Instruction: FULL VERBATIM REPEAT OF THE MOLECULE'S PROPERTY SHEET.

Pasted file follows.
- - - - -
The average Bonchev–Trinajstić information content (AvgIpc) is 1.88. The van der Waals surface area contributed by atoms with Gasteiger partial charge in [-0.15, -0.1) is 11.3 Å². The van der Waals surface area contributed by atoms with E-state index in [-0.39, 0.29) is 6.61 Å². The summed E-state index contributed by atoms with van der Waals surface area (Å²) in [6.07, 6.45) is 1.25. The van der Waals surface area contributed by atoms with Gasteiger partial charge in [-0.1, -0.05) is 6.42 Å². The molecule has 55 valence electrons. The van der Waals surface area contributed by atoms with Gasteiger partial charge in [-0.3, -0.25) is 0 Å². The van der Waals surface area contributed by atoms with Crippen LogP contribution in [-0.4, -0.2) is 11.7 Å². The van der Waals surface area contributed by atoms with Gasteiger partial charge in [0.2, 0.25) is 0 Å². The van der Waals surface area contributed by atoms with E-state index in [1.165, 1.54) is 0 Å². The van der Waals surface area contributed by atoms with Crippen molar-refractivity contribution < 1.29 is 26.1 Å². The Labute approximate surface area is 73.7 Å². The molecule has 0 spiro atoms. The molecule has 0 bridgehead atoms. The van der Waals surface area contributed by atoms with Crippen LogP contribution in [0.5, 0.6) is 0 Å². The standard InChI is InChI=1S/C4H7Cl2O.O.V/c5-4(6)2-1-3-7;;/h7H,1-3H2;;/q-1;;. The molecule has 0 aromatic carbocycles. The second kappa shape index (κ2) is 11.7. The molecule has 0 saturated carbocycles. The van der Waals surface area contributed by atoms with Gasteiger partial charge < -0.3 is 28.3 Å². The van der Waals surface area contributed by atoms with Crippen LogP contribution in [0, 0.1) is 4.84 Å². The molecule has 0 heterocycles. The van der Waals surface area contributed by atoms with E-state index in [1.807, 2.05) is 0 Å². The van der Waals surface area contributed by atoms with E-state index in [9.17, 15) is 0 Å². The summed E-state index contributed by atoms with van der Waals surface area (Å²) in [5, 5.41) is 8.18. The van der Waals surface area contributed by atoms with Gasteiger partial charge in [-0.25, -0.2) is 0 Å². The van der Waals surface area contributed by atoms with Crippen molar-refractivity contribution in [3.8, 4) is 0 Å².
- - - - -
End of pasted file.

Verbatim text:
The average Bonchev–Trinajstić information content (AvgIpc) is 1.88. The van der Waals surface area contributed by atoms with Gasteiger partial charge in [-0.15, -0.1) is 11.3 Å². The van der Waals surface area contributed by atoms with E-state index in [-0.39, 0.29) is 6.61 Å². The summed E-state index contributed by atoms with van der Waals surface area (Å²) in [6.07, 6.45) is 1.25. The van der Waals surface area contributed by atoms with Gasteiger partial charge in [-0.1, -0.05) is 6.42 Å². The molecule has 55 valence electrons. The van der Waals surface area contributed by atoms with Gasteiger partial charge in [-0.3, -0.25) is 0 Å². The van der Waals surface area contributed by atoms with Crippen LogP contribution in [-0.4, -0.2) is 11.7 Å². The van der Waals surface area contributed by atoms with Gasteiger partial charge in [0.2, 0.25) is 0 Å². The van der Waals surface area contributed by atoms with E-state index in [1.165, 1.54) is 0 Å². The van der Waals surface area contributed by atoms with Crippen molar-refractivity contribution < 1.29 is 26.1 Å². The Labute approximate surface area is 73.7 Å². The molecule has 0 spiro atoms. The molecule has 0 bridgehead atoms. The van der Waals surface area contributed by atoms with Crippen LogP contribution in [0.5, 0.6) is 0 Å². The standard InChI is InChI=1S/C4H7Cl2O.O.V/c5-4(6)2-1-3-7;;/h7H,1-3H2;;/q-1;;. The molecule has 0 aromatic carbocycles. The second kappa shape index (κ2) is 11.7. The molecule has 0 saturated carbocycles. The van der Waals surface area contributed by atoms with Gasteiger partial charge < -0.3 is 28.3 Å². The van der Waals surface area contributed by atoms with Crippen LogP contribution in [0, 0.1) is 4.84 Å². The molecule has 0 heterocycles. The van der Waals surface area contributed by atoms with E-state index in [1.807, 2.05) is 0 Å². The van der Waals surface area contributed by atoms with E-state index in [9.17, 15) is 0 Å². The summed E-state index contributed by atoms with van der Waals surface area (Å²) in [5, 5.41) is 8.18. The van der Waals surface area contributed by atoms with Gasteiger partial charge in [-0.25, -0.2) is 0 Å². The van der Waals surface area contributed by atoms with Crippen molar-refractivity contribution in [3.8, 4) is 0 Å².